In Bordeaux again this week, I was reminded of just how overlooked the dry white wines of the region are. These Sauvignon Blanc-Semillon blends at their best are among the great whites of the world, combining real depth of flavor, aromatic complexity and an irresistible verve. These are wines that make you stand up and take notice.

Although the white wine homeland in Bordeaux is the Graves region south of the city, many Medoc producers are now discovering that their fine gravel soils – such perfect territory for Cabernet Sauvignon – is also good for its parent grape, Sauvignon Blanc. The result is that up and down the Left Bank of Bordeaux, these racy, rich white wines are being made both in increasing number and in improving quality.

While oysters and fruits de mer are usual matches, these wines can easily stand up to more robust meats too. They are, after all, among the most fully flavoured of white wines. And finally – don't be afraid to age them. The best will continue to improve for as long as their sibling red wines.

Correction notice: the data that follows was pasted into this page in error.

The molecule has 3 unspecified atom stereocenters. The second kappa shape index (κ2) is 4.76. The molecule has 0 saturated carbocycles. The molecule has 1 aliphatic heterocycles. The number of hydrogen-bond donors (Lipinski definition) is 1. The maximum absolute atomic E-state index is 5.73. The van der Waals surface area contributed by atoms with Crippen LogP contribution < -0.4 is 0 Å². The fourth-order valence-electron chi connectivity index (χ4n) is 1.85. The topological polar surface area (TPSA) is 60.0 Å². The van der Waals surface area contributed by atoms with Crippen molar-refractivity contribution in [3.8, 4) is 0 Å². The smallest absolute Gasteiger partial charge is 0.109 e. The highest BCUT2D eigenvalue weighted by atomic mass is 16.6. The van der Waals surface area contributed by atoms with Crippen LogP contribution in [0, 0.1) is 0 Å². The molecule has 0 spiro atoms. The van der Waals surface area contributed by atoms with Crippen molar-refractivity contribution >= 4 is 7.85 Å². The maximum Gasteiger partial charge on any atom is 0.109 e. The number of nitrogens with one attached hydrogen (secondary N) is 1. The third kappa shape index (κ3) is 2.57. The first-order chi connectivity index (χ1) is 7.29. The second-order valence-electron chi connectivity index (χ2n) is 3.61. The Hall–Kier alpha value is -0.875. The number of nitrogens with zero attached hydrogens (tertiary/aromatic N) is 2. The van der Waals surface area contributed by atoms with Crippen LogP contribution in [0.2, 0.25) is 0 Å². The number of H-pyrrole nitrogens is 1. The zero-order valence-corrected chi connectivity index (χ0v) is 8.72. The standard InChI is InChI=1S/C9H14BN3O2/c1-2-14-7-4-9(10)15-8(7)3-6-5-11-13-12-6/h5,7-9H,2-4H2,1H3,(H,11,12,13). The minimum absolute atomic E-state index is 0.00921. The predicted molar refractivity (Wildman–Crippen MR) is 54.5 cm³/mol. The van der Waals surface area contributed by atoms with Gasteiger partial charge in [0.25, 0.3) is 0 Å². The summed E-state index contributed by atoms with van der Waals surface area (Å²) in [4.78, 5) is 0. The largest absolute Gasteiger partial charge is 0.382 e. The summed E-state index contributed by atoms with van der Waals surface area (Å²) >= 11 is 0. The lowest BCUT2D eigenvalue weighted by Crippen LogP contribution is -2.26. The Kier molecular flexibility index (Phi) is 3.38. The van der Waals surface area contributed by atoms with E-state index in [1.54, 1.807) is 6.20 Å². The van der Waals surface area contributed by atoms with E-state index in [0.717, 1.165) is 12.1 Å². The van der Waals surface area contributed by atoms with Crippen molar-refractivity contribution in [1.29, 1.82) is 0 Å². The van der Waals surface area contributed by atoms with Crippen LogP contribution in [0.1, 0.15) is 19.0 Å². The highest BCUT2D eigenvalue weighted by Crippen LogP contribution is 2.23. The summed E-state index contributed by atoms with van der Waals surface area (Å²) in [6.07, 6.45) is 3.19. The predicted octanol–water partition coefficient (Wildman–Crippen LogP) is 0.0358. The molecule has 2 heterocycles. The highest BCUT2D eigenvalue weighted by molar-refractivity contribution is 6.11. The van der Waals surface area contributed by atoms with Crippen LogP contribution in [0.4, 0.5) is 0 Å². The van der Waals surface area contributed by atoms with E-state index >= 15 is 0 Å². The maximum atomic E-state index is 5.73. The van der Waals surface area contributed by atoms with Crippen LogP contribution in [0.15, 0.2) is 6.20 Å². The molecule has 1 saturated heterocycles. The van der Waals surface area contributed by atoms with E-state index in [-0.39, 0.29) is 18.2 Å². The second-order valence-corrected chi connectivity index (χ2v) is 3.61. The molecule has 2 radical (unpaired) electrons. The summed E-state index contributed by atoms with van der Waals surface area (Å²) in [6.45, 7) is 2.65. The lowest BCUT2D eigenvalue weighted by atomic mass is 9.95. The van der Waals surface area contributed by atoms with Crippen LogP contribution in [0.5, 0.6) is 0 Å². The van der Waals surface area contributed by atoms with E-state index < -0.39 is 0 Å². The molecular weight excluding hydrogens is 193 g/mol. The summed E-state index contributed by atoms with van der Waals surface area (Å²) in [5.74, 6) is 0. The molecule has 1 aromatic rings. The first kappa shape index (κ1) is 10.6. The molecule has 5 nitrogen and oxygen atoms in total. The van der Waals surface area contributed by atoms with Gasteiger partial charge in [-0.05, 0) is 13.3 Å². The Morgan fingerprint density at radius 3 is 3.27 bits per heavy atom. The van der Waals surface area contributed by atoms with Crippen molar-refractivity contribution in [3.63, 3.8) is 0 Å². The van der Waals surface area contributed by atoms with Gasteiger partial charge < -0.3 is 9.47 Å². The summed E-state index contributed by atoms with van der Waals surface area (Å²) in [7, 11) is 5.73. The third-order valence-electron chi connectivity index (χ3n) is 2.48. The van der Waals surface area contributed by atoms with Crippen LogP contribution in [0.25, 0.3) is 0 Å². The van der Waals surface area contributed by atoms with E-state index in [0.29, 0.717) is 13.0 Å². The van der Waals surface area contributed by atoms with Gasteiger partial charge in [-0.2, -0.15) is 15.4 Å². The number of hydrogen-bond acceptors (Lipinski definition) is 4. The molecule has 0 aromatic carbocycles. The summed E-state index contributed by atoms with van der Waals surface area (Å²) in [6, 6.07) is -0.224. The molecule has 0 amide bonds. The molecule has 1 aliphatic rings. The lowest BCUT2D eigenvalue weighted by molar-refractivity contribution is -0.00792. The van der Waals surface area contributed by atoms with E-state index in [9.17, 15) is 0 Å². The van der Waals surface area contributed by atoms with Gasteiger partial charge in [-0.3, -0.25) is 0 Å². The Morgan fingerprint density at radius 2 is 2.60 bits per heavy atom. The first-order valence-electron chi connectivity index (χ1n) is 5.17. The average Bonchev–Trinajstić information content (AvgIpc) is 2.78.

What to Buy

2013 Clos des Lunes, Lune d'Argent ($19.95)

2011 Caillou Blanc de Talbot ($34.95)

2011 Couhins-Lurton Blanc ($39.95)

2013 Carbonnieux Blanc ($39.95)

2013 Blanc de Lynch Bages ($59.95)

2010 Malartic Lagraviere Blanc ($79.95)

2013 Aile d'Argent (Mouton Rothschild) ($79.95)

2010 Domaine de Chevalier Blanc ($109.95)

2011 Smith Haut Lafitte Blanc ($109.95)

2013 Y d'Yquem ($169)

2013 Pavillon Blanc du Ch. Margaux ($215)

2011 Pavillon Blanc du Ch. Margaux ($495)

2007 Laville Haut Brion ($475)